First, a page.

- Run Time
- 1 hour and 42 minutes
VP Content Ratings
- Sex & Nudity
Then he said to me, “This is the word of the LORD to Zerub’babel:
Not by might, nor by power, but by my Spirit, says the LORD
I always thought that Sylvester Stallone should have ended the Rocky series after the first film at best, and at least following the second. But the series went on and on, spiraling downward in quality. And now, 30 years after the first Rocky, and 16 years after what many fervently hoped would be the last (Rocky V), comes Rocky VI—er, I mean Rocky Balboa. Is Mr. Stallone now punch drunk after taking so many hits filming the series? And has that downward spiral reached a new low? To my surprise, the answer to the last question is “No.”
Director/star Stallone again shows what a good writer he is, returning to his old neighborhood and featuring such down to earth characters as Paulie (Burt Young) his brother in law. Rocky’s son is grown and working in the business world, but obviously embarrassed by his blue collar father, even though people keep coming up to the old man to greet him. Rocky owns a small Italian restaurant, Adrian’s, named after his now deceased wife, where many of the customers are strangers who come to see the former champ and listen to one of his ring stories. There are also regulars, several of whom are down on their luck ex-boxers whom Rocky never turns away.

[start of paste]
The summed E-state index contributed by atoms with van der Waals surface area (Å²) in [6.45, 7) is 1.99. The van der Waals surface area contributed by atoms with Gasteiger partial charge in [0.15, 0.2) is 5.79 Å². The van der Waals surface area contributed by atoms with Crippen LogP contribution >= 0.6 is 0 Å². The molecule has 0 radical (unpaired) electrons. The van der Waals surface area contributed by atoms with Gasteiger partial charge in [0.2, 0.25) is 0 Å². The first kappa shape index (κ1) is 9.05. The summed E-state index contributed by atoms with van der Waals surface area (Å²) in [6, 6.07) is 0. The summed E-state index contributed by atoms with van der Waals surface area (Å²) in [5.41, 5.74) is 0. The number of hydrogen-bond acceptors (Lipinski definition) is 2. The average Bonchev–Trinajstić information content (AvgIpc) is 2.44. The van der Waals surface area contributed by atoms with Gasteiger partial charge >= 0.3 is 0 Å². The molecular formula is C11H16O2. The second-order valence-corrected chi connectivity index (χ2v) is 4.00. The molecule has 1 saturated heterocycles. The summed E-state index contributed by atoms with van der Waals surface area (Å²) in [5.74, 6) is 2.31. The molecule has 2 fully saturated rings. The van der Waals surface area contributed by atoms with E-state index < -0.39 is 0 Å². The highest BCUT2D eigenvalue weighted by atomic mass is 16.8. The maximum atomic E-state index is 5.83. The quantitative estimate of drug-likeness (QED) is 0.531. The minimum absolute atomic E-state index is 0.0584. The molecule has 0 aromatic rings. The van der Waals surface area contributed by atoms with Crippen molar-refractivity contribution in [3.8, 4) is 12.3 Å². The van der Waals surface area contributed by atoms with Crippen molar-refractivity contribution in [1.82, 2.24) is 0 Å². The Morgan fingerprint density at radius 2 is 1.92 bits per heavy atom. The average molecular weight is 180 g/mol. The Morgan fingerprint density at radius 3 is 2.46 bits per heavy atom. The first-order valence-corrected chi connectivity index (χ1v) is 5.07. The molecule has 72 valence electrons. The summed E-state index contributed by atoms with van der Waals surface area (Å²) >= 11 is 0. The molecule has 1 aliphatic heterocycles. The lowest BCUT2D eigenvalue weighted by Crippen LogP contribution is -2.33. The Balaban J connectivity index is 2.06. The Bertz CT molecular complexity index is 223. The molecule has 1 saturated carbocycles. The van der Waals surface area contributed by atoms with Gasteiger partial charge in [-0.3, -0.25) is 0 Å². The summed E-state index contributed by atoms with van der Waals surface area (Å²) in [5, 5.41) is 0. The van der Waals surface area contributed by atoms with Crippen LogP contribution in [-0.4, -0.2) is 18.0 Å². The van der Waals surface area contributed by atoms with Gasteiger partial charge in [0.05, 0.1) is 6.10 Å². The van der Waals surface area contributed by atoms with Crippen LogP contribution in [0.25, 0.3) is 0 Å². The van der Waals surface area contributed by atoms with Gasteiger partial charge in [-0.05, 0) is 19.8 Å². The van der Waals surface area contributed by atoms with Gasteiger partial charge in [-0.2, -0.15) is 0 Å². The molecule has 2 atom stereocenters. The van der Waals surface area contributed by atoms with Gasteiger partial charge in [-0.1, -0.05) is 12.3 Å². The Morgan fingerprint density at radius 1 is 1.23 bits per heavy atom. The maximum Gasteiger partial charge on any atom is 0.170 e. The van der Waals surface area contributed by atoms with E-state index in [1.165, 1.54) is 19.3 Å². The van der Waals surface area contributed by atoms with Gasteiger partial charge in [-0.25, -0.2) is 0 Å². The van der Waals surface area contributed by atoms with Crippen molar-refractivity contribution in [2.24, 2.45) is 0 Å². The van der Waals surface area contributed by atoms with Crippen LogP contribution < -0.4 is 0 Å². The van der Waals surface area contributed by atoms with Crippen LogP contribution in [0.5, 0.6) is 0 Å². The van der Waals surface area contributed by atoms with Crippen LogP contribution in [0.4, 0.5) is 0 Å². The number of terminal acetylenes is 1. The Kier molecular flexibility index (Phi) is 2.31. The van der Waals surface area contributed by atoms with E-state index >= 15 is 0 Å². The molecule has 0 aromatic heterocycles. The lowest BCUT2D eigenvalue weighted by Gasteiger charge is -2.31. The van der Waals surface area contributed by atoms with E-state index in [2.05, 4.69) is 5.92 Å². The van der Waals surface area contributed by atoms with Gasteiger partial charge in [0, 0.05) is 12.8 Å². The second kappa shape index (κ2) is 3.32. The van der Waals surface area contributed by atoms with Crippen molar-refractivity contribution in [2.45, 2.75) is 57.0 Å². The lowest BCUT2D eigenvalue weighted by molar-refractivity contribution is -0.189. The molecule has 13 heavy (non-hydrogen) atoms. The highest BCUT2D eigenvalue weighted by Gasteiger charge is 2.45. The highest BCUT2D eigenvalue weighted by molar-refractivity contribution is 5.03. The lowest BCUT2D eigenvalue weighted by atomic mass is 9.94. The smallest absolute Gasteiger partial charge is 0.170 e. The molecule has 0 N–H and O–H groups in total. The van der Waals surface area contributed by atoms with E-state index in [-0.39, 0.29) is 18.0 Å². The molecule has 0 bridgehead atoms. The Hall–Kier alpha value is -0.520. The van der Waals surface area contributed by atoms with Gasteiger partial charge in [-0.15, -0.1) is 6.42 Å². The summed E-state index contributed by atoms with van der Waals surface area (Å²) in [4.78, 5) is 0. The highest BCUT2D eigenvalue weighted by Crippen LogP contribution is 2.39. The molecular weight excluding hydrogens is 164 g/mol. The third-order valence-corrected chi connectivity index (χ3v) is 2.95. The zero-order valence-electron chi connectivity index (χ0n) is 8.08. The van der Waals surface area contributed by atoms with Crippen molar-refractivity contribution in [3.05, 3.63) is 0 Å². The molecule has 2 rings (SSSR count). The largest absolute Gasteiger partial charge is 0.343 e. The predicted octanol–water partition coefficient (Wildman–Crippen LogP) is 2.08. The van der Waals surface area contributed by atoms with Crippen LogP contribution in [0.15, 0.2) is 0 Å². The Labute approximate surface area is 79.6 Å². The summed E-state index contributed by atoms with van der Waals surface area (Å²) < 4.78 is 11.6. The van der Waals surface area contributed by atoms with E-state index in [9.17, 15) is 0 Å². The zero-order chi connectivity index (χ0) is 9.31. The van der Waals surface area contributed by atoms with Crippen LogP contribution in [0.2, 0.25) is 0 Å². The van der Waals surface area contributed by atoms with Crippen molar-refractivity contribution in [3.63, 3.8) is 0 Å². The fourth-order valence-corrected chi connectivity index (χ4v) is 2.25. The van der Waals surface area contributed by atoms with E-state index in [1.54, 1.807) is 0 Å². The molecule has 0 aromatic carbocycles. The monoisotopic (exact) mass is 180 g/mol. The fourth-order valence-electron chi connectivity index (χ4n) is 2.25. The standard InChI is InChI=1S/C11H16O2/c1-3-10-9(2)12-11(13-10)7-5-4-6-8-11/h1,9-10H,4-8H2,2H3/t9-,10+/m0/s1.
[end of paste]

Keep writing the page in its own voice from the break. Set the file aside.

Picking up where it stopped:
The reigning ring champion is Mason Dixon (Antonio Tarver), an arrogant boxer bedeviled by the press because all of his victorious bouts have been against obviously mediocre fighters. It seems that there are no tough opponents out there. Then, when a sports channel stages a computerized match between Rocky and Dixon, and Rocky is the predicted winner, Rocky gets a far out idea that draws him out of his funk—and of course, leads to the kind of ridicule he experienced before his first fight—he will challenge Dixon in an exhibition match.
The above premise must seem implausible, but the film and actors pull off the stunt, making the film an enjoyable one to watch. The training sequence is shorter this time, but still exhilarating with the themes from Bill Conti’s score. I almost expected the audience to cheer him when he again ran up the steps leading up to the Philadelphia Art Museum, as they did 30 years ago. The ending is satisfying, and the old theme of the underdog going the distance is as inspiring as ever. I still hate boxing, but must admit that some of the most enjoyable dramas to be seen are boxing films with characters sustained by courage and love.